EFFECT OF RESPIRATION DYNAMICS ON POSTURAL CONTROL FOLLOWING A 5K RUN

  • E. Harper
  • A. Strang
  • M. Walsh
  • B. Caserta
  • J. Haworth
  • M. Hieronymus
Keywords: Postural Control, Fatigue, Nonlinear Dynamics

Abstract

Research has shown postural control during upright stance can be diminished for up to twenty minutes following aerobic exercise of different types, intensities, and durations (Lepers et al., 1997; Nagy et al., 2002). Researchers have posited that this is caused by neuromuscular changes associated with aerobic exercise and fatigue such as the reduced excitability and central drive to peripheral muscles (Lepers et al., 2002), vestibular desensitization (Lepers et al., 1997), and peripheral somatosensory desensitization (Lepers et al., 1997). However, no research has measured or attempted to control for the influence that changes in respiration dynamics (e.g., rate and volume) alone might have on postural sway. The aim of the current study was to examine these effects in order decipher whether changes to postural control following intense aerobic exercise (a 5-kilometer run performed with maximal effort) can be attributed to effects of exercise and fatigue or simply changes in respiration.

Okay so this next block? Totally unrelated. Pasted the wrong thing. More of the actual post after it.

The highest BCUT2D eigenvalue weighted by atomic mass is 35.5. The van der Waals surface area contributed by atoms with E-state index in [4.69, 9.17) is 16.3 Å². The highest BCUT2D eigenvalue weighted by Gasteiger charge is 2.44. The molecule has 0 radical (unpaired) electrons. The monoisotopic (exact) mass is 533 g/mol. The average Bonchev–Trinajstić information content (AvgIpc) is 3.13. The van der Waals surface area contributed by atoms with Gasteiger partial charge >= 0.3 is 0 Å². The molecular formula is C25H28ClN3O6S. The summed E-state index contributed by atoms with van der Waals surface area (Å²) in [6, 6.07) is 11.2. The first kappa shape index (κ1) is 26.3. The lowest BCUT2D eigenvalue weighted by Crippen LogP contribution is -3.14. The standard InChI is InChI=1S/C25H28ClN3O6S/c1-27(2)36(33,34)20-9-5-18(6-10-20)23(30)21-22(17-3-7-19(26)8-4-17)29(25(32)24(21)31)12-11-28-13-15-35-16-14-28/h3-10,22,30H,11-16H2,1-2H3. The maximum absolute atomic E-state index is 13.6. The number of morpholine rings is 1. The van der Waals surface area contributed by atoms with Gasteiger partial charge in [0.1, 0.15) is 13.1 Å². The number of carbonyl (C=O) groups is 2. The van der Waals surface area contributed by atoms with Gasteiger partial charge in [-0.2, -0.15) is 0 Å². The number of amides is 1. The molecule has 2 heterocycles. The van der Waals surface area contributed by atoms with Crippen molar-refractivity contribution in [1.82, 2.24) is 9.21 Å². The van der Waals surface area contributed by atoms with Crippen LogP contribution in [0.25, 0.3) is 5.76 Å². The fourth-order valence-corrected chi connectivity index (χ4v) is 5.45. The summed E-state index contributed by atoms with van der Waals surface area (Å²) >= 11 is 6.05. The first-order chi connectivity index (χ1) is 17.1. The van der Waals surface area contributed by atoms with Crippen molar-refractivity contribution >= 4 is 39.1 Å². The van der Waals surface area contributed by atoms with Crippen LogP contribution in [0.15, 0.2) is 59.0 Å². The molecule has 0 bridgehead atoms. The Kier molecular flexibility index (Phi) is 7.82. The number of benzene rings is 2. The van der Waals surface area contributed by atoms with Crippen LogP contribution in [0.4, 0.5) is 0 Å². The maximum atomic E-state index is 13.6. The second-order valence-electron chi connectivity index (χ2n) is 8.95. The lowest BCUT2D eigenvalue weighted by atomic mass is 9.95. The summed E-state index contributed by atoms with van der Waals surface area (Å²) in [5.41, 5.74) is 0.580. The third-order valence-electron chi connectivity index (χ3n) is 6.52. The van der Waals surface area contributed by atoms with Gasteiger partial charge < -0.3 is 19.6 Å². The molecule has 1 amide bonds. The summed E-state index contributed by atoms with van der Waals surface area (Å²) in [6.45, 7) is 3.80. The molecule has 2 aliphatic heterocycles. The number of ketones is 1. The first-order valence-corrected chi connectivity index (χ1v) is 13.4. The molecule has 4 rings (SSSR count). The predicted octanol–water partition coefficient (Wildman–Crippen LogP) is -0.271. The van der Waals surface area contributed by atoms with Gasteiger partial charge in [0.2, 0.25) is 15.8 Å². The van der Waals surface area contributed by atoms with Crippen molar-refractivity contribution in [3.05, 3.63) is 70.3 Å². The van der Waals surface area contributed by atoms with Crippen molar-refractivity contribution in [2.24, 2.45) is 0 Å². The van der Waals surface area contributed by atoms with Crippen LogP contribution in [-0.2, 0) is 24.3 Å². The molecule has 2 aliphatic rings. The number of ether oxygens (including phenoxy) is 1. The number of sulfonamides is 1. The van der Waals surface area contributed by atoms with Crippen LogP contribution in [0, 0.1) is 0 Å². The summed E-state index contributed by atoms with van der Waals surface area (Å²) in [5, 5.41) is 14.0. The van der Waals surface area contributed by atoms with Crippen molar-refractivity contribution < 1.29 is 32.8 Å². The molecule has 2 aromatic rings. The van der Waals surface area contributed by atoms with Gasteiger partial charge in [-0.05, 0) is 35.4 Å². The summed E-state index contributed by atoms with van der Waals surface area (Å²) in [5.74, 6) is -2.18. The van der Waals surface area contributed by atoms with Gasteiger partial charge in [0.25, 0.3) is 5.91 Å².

Section
Coaching and Sports Activities